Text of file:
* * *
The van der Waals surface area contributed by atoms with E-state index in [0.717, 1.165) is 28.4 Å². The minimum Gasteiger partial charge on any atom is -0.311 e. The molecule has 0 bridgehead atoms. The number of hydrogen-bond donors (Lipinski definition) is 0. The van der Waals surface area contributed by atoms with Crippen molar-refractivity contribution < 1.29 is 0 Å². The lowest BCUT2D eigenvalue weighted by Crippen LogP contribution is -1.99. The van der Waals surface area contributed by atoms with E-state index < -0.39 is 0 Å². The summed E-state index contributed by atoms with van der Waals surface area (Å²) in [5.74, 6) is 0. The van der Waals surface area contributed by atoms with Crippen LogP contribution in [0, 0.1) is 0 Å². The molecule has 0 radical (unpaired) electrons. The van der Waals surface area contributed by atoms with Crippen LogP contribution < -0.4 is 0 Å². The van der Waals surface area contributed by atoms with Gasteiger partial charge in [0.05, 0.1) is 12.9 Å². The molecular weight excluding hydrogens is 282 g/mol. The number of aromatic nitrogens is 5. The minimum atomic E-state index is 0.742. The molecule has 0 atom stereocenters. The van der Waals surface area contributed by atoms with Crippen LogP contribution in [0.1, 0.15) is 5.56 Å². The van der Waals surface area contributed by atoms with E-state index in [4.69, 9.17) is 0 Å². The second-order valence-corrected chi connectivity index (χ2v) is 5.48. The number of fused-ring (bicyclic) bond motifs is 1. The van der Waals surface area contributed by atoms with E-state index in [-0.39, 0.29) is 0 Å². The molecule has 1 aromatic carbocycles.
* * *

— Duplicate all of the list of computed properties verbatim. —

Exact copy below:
The van der Waals surface area contributed by atoms with E-state index in [0.717, 1.165) is 28.4 Å². The minimum Gasteiger partial charge on any atom is -0.311 e. The molecule has 0 bridgehead atoms. The number of hydrogen-bond donors (Lipinski definition) is 0. The van der Waals surface area contributed by atoms with Crippen molar-refractivity contribution < 1.29 is 0 Å². The lowest BCUT2D eigenvalue weighted by Crippen LogP contribution is -1.99. The van der Waals surface area contributed by atoms with E-state index < -0.39 is 0 Å². The summed E-state index contributed by atoms with van der Waals surface area (Å²) in [5.74, 6) is 0. The van der Waals surface area contributed by atoms with Crippen LogP contribution in [0, 0.1) is 0 Å². The molecule has 0 radical (unpaired) electrons. The van der Waals surface area contributed by atoms with Crippen LogP contribution < -0.4 is 0 Å². The van der Waals surface area contributed by atoms with Gasteiger partial charge in [0.05, 0.1) is 12.9 Å². The molecular weight excluding hydrogens is 282 g/mol. The number of aromatic nitrogens is 5. The minimum atomic E-state index is 0.742. The molecule has 0 atom stereocenters. The van der Waals surface area contributed by atoms with Crippen LogP contribution in [0.1, 0.15) is 5.56 Å². The van der Waals surface area contributed by atoms with E-state index in [4.69, 9.17) is 0 Å². The second-order valence-corrected chi connectivity index (χ2v) is 5.48. The number of fused-ring (bicyclic) bond motifs is 1. The van der Waals surface area contributed by atoms with E-state index in [-0.39, 0.29) is 0 Å². The molecule has 1 aromatic carbocycles.